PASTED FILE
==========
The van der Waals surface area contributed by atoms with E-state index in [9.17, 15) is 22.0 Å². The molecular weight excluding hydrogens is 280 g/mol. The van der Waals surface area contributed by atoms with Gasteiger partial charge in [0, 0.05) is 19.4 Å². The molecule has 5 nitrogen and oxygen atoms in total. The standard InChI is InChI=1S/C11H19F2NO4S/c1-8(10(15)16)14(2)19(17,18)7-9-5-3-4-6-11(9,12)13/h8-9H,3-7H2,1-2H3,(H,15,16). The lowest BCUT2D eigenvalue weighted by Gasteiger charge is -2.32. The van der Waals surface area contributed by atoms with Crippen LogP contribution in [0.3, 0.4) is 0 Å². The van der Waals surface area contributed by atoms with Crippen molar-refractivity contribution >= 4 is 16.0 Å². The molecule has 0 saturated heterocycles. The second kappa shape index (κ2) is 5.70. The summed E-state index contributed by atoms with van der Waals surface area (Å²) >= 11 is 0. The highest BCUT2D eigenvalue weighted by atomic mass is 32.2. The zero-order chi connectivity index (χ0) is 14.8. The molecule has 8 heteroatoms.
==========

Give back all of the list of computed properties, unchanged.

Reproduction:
The van der Waals surface area contributed by atoms with E-state index in [9.17, 15) is 22.0 Å². The molecular weight excluding hydrogens is 280 g/mol. The van der Waals surface area contributed by atoms with Gasteiger partial charge in [0, 0.05) is 19.4 Å². The molecule has 5 nitrogen and oxygen atoms in total. The standard InChI is InChI=1S/C11H19F2NO4S/c1-8(10(15)16)14(2)19(17,18)7-9-5-3-4-6-11(9,12)13/h8-9H,3-7H2,1-2H3,(H,15,16). The lowest BCUT2D eigenvalue weighted by Gasteiger charge is -2.32. The van der Waals surface area contributed by atoms with Crippen LogP contribution in [0.3, 0.4) is 0 Å². The van der Waals surface area contributed by atoms with Crippen molar-refractivity contribution >= 4 is 16.0 Å². The molecule has 0 saturated heterocycles. The second kappa shape index (κ2) is 5.70. The summed E-state index contributed by atoms with van der Waals surface area (Å²) >= 11 is 0. The highest BCUT2D eigenvalue weighted by atomic mass is 32.2. The zero-order chi connectivity index (χ0) is 14.8. The molecule has 8 heteroatoms.